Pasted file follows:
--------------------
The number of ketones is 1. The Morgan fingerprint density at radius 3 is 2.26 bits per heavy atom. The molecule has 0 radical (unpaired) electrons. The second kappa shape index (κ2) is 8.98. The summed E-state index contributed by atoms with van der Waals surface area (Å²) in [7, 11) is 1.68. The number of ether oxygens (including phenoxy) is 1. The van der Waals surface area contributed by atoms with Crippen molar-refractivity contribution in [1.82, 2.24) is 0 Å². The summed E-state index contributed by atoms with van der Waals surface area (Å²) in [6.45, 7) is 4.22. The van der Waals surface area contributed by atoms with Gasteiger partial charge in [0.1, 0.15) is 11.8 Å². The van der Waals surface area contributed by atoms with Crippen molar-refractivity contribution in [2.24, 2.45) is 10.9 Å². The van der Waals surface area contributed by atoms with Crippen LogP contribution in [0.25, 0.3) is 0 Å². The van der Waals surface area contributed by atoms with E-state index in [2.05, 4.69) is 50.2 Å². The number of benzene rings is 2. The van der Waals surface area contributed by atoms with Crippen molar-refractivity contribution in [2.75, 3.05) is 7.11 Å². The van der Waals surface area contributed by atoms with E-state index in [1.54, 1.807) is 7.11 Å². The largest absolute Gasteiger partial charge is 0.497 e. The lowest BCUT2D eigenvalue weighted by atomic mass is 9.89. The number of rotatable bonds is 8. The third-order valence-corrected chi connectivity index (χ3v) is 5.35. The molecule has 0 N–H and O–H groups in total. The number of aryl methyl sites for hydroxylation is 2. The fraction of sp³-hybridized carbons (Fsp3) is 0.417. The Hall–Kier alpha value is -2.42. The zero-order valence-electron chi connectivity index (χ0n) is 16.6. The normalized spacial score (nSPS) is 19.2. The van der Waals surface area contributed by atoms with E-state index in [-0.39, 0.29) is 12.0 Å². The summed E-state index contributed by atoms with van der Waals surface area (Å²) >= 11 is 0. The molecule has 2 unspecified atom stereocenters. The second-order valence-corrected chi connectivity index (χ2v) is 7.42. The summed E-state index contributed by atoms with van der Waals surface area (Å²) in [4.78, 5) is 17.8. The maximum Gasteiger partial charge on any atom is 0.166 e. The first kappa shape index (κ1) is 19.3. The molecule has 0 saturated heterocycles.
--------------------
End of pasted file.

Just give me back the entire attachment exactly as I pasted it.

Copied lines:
The number of ketones is 1. The Morgan fingerprint density at radius 3 is 2.26 bits per heavy atom. The molecule has 0 radical (unpaired) electrons. The second kappa shape index (κ2) is 8.98. The summed E-state index contributed by atoms with van der Waals surface area (Å²) in [7, 11) is 1.68. The number of ether oxygens (including phenoxy) is 1. The van der Waals surface area contributed by atoms with Crippen molar-refractivity contribution in [1.82, 2.24) is 0 Å². The summed E-state index contributed by atoms with van der Waals surface area (Å²) in [6.45, 7) is 4.22. The van der Waals surface area contributed by atoms with Gasteiger partial charge in [0.1, 0.15) is 11.8 Å². The van der Waals surface area contributed by atoms with Crippen molar-refractivity contribution in [2.24, 2.45) is 10.9 Å². The van der Waals surface area contributed by atoms with Crippen LogP contribution in [0.25, 0.3) is 0 Å². The van der Waals surface area contributed by atoms with E-state index in [2.05, 4.69) is 50.2 Å². The number of benzene rings is 2. The van der Waals surface area contributed by atoms with Crippen molar-refractivity contribution in [2.75, 3.05) is 7.11 Å². The van der Waals surface area contributed by atoms with E-state index in [1.54, 1.807) is 7.11 Å². The largest absolute Gasteiger partial charge is 0.497 e. The lowest BCUT2D eigenvalue weighted by atomic mass is 9.89. The number of rotatable bonds is 8. The third-order valence-corrected chi connectivity index (χ3v) is 5.35. The molecule has 0 N–H and O–H groups in total. The number of aryl methyl sites for hydroxylation is 2. The fraction of sp³-hybridized carbons (Fsp3) is 0.417. The Hall–Kier alpha value is -2.42. The zero-order valence-electron chi connectivity index (χ0n) is 16.6. The normalized spacial score (nSPS) is 19.2. The van der Waals surface area contributed by atoms with E-state index in [-0.39, 0.29) is 12.0 Å². The summed E-state index contributed by atoms with van der Waals surface area (Å²) >= 11 is 0. The molecule has 2 unspecified atom stereocenters. The second-order valence-corrected chi connectivity index (χ2v) is 7.42. The summed E-state index contributed by atoms with van der Waals surface area (Å²) in [4.78, 5) is 17.8. The maximum Gasteiger partial charge on any atom is 0.166 e. The first kappa shape index (κ1) is 19.3. The molecule has 0 saturated heterocycles.